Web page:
ET Online
December 2008
The ultimate tool for detecting transformer faults

The ultimate tool for detecting transformer faults

01 November 2008

Matz Öhlén M.Sc., E.E.  - Marketing and sales manager

Power transformers are invariably designed to withstand the mechanical forces they are likely to experience during transport and as a result of inservice faults. However, it is by no means unknown for the forces to exceed acceptable limits in the case of severe events, or when ageing has led to a reduction in strength of the insulation. Frequency response analysis (FRAX) is a powerful tool for determining whether a transformer has been damaged by problems of this type.

Electrically, a transformer is made up of multiple capacitances, inductances and resistances. It is, in effect, a very complex circuit that produces a unique “fingerprint” when test signals are injected over a range of frequencies and the results plotted as a curve. In particular, the capacitances in the transformer are affected by the distance between conductors. Movement in the windings will, therefore, alter the capacitances and change the shape of the curve.

The sweep frequency response analysis (SFRA) test technique for transformers is based on comparisons between measured curves, which allow variations to be detected. An SFRA test involves multiple sweeps and reveals whether the mechanical or electrical integrity of the transformer has been compromised.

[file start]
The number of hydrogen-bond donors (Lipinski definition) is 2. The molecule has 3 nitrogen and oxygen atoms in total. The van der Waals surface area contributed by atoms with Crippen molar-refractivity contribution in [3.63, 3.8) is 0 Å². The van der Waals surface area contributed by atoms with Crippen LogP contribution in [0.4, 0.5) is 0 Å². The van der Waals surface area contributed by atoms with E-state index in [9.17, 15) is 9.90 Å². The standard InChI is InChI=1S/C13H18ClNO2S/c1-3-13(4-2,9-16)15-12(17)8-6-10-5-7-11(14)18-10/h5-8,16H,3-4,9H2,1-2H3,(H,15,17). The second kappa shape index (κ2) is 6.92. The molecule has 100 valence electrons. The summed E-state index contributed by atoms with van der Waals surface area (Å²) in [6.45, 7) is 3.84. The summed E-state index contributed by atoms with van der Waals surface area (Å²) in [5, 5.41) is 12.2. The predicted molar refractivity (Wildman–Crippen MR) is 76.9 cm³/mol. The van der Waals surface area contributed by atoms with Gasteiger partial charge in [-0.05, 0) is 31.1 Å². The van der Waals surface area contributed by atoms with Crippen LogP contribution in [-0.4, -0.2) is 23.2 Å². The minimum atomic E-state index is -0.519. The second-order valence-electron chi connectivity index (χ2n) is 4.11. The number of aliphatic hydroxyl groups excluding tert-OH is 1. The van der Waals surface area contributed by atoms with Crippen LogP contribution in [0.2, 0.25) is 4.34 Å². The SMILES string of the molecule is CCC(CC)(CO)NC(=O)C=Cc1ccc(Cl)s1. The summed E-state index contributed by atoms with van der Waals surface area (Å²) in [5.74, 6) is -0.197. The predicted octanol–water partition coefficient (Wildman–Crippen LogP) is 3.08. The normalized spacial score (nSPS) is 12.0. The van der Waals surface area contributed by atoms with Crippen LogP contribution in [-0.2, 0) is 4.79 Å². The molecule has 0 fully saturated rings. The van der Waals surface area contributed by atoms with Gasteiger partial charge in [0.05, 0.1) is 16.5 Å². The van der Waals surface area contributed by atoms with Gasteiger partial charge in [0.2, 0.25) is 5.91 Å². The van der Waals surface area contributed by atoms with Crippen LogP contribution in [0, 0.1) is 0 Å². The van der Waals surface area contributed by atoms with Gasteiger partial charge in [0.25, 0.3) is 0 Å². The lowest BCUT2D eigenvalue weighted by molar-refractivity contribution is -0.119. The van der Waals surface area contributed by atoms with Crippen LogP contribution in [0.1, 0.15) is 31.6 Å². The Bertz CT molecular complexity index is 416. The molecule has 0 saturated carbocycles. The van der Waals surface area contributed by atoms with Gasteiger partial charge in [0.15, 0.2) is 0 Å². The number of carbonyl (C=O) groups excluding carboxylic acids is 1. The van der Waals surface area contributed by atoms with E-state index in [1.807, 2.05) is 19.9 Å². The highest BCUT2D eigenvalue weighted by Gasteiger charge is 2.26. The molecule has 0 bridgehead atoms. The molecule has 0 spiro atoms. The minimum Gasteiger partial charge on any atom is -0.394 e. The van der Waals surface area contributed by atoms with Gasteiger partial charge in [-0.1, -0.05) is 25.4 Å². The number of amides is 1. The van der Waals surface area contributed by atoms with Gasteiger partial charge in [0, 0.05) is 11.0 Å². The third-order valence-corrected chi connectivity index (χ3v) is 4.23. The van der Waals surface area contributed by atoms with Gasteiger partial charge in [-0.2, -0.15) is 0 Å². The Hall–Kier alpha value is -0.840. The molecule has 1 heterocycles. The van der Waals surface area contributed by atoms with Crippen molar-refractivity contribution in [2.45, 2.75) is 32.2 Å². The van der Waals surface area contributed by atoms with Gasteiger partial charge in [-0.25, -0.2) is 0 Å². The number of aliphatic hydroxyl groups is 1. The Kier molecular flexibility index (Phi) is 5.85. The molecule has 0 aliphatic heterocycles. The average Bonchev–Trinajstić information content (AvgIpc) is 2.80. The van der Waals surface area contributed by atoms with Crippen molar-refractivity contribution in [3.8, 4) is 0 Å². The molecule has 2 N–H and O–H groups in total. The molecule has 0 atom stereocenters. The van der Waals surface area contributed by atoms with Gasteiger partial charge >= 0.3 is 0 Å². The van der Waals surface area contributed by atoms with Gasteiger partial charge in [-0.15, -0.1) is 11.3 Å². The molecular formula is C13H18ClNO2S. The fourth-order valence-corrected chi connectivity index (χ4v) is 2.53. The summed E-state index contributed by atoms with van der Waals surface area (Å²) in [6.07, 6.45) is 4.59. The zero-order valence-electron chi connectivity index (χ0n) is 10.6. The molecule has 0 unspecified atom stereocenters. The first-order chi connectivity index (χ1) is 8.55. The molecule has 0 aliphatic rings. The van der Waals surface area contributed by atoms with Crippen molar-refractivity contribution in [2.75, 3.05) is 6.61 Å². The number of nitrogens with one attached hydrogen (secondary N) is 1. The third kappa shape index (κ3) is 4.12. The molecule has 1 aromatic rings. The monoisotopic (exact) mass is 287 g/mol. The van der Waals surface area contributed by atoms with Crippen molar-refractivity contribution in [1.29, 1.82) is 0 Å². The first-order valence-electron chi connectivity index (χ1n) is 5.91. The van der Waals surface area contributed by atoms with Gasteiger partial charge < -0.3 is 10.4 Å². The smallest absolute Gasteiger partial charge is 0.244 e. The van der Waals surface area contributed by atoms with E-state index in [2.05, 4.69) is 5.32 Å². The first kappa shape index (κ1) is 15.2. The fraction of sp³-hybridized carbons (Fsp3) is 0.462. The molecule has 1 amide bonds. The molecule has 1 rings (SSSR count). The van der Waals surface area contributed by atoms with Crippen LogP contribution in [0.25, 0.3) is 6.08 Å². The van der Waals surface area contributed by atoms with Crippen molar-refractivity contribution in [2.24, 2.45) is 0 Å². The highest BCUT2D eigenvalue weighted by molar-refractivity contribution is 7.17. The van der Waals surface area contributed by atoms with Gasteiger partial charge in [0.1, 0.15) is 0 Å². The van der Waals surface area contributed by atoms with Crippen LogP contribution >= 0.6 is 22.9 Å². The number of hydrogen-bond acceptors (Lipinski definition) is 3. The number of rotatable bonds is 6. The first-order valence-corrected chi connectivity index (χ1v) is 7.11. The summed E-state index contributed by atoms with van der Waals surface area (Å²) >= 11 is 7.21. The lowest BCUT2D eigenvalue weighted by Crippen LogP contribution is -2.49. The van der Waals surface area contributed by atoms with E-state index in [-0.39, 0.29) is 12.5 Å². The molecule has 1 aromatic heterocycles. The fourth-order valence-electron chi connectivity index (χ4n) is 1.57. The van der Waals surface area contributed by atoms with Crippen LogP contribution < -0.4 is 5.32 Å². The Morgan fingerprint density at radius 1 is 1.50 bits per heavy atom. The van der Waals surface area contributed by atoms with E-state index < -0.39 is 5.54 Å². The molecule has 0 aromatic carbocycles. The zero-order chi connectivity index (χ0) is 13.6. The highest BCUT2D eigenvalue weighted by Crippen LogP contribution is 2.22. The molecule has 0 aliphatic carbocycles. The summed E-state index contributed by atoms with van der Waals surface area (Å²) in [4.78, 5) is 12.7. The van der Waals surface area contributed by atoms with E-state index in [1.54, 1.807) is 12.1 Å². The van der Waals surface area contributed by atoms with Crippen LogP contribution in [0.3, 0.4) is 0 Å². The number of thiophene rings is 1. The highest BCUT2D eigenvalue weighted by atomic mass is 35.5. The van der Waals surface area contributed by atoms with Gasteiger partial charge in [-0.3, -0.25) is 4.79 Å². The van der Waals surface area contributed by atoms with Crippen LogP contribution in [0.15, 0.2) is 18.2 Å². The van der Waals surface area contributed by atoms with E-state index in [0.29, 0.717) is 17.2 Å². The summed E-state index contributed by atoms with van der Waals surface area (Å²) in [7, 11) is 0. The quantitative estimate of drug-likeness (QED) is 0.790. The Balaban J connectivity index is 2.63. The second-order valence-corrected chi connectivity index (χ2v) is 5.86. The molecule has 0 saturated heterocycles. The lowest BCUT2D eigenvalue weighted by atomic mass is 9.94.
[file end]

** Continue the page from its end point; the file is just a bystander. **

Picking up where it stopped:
Normally, SFRA tests are used to capture a “fingerprint” reference curve for each winding when the transformer is new or when it is known to be in good condition. These curves are subsequently used as the basis for comparisons during maintenance or when problems are suspected.

The best way to use SFRA testing is to take regular measurements on the same transformer over a period time, and to compare the results. However, it is also possible to use type-based comparisons between transformers with the same design. Finally, a construction-based comparison can be used in some circumstances, when comparing measurements between windings in the same transformer.

Comparative tests are typically performed before and after transportation, after severe through faults, before and after overhaul, and as a diagnostic aid if problems are suspected. A single SFRA test can detect winding problems that would otherwise require multiple tests with various kinds of test equipment, as well as problems that cannot be detected at all by tests of other kinds.

As a general guide, magnetisation and other problems relating to the core alter the shape of the SFRA curve at the lowest frequencies, up to around 10 kHz. Medium frequencies from 10 kHz to 100 kHz represent axial or radial movements in the windings, and high frequencies above 100 kHz correspond to problems involving the cables from the windings to bushings and tap changers. In modern SFRA test sets, built-in analytical tools simplify comparisons between curves.

The diagram shows an example of the type of results SFRA can provide. It represents a singlephase transformer where after an overhaul, the core ground was accidently left unconnected. In this condition, the transformer produced the SFRA curve shown in red. With the core ground connected, the green curve was produced. The problem was clearly revealed by changes at frequencies between 1 kHz and 10 kHz, and noticeable changes can also be seen in the 10 kHz to 200 kHz range.

SFRA testing offers a fast and cost-effective way of determining if a transformer has been damaged and whether it is safe to energise. In addition, if there is a problem the test results provide valuable information that can be used to help decide on appropriate further action. For mission critical transformers, an SFRA fingerprint reference measurement is therefore a sound investment as it will make analysis easier and more reliable should a problem occur.

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